“Between optimism and pessimism, there is confidence in God.” 

A Much Better Parent Than I

My son asked, “Aren’t you going to punish me”?  I replied that I wasn’t.  He said, “I’m sorry.”  I answered, “Dear boy, I forgave you already, but thank you for saying you’re sorry.”  He wanted to know, why I forgave him, before he said he was sorry.  I told him, because that’s how God shows us mercy, and as a parent, I think I should do the same.  I told him that I know what his weaknesses are, and that he tries really hard to do what is right, and that I can forgive him for the things that don’t come easy for him.  Just like God is merciful to us, when we fail.  I asked him who he thought saying “sorry” was for, if I had already forgiven him.  He said, “Well it must be for me, so I can forgive myself.”  

I thought, wow, this forgiveness thing just makes sense to this little boy.  It’s easy for me to be merciful to my son, so easy, and God’s mercy infinitely  surpasses mine.  I think that I have to remember that, when I see my failures everyday.  … that my Father sees my effort and successes too.  

It seems, for me at least, to be so much easier to fathom our Father”s love and mercy for me, when I realize how effortlessly I love my children.  I want my children to succeed.  I don’t want them to lose heart over their struggles with their weaknesses. I want them to know my love for them, even if they mess up.  I want them to know that I know their shortcomings, and that doesn’t change my love for them at all.  In fact, it inspires me toward mercy.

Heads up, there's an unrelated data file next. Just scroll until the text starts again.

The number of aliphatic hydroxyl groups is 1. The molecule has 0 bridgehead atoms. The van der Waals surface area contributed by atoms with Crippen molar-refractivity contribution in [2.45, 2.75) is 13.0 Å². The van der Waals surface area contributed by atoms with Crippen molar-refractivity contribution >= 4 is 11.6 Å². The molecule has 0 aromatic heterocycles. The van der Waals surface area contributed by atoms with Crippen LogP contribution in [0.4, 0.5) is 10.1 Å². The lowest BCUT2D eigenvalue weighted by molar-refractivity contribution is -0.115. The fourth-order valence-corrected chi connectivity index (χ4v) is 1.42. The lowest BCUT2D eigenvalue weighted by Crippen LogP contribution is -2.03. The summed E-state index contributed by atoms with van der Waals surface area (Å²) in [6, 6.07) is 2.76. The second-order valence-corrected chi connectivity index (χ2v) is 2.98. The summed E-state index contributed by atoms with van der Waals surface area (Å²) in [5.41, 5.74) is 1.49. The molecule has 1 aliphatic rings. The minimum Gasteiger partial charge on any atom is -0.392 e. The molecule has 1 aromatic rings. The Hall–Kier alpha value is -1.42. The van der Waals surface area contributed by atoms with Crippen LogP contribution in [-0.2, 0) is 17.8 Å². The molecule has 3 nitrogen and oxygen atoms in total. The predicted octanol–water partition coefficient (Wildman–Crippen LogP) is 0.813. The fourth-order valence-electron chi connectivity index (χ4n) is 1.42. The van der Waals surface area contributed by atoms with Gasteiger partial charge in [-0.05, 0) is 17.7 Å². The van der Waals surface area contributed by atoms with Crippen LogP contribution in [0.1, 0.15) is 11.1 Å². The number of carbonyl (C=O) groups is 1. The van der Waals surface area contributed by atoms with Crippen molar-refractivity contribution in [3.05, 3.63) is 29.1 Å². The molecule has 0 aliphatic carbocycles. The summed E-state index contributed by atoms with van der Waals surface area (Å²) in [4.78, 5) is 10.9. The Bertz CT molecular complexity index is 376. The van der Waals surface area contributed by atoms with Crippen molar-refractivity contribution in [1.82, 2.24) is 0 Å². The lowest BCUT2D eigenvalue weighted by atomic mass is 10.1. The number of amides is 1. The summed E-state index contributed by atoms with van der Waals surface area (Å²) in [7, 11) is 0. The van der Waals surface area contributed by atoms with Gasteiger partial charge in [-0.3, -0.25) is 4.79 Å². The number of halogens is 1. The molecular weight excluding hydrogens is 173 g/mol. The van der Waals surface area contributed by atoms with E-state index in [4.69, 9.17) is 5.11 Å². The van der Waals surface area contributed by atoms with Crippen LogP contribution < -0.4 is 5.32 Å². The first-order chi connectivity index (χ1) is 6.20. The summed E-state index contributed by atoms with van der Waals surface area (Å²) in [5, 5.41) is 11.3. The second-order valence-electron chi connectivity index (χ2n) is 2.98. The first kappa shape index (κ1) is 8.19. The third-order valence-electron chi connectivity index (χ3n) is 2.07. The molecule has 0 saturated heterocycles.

If you then, who are wicked, know how to give good gifts to your children, how much more will your heavenly Father give good things to those who ask Him.

Mt 7:11


A Week of Saints (November 18-24, 2018)

Sunday, November 18

Dedication of Churches of Sts. Peter and Paul

St Peter’s is located in the Vatican City State, surrounded by Rome, Italy.  It’s built on the tomb of St Peter. Constantine built the original structure that stood for more than a thousand years in 319.  It was losing its stability, so Pope Julius II reconstructed it, but it took 200 years for it’s completion.